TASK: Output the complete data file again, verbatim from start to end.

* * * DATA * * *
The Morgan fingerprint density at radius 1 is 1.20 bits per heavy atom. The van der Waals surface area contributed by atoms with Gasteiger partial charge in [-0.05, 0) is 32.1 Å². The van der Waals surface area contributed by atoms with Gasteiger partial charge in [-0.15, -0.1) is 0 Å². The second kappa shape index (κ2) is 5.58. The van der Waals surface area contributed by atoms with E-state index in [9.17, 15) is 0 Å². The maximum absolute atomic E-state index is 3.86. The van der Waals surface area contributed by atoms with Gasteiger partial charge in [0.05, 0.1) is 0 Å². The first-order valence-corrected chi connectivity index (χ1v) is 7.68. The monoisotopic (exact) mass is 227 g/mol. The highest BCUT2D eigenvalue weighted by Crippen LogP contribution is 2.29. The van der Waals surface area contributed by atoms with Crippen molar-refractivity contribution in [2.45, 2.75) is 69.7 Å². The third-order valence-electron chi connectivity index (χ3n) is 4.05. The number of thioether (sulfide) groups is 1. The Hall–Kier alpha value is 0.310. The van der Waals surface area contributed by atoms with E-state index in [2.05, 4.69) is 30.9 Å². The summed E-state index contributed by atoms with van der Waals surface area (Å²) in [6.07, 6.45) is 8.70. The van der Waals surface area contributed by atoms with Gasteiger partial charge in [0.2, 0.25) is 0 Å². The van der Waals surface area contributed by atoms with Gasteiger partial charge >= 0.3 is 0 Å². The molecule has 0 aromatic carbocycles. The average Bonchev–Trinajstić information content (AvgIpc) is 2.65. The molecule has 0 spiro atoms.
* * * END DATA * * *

The Morgan fingerprint density at radius 1 is 1.20 bits per heavy atom. The van der Waals surface area contributed by atoms with Gasteiger partial charge in [-0.05, 0) is 32.1 Å². The van der Waals surface area contributed by atoms with Gasteiger partial charge in [-0.15, -0.1) is 0 Å². The second kappa shape index (κ2) is 5.58. The van der Waals surface area contributed by atoms with E-state index in [9.17, 15) is 0 Å². The maximum absolute atomic E-state index is 3.86. The van der Waals surface area contributed by atoms with Gasteiger partial charge in [0.05, 0.1) is 0 Å². The first-order valence-corrected chi connectivity index (χ1v) is 7.68. The monoisotopic (exact) mass is 227 g/mol. The highest BCUT2D eigenvalue weighted by Crippen LogP contribution is 2.29. The van der Waals surface area contributed by atoms with Crippen molar-refractivity contribution in [2.45, 2.75) is 69.7 Å². The third-order valence-electron chi connectivity index (χ3n) is 4.05. The number of thioether (sulfide) groups is 1. The Hall–Kier alpha value is 0.310. The van der Waals surface area contributed by atoms with E-state index in [2.05, 4.69) is 30.9 Å². The summed E-state index contributed by atoms with van der Waals surface area (Å²) in [6.07, 6.45) is 8.70. The van der Waals surface area contributed by atoms with Gasteiger partial charge in [0.2, 0.25) is 0 Å². The van der Waals surface area contributed by atoms with Gasteiger partial charge >= 0.3 is 0 Å². The molecule has 0 aromatic carbocycles. The average Bonchev–Trinajstić information content (AvgIpc) is 2.65. The molecule has 0 spiro atoms.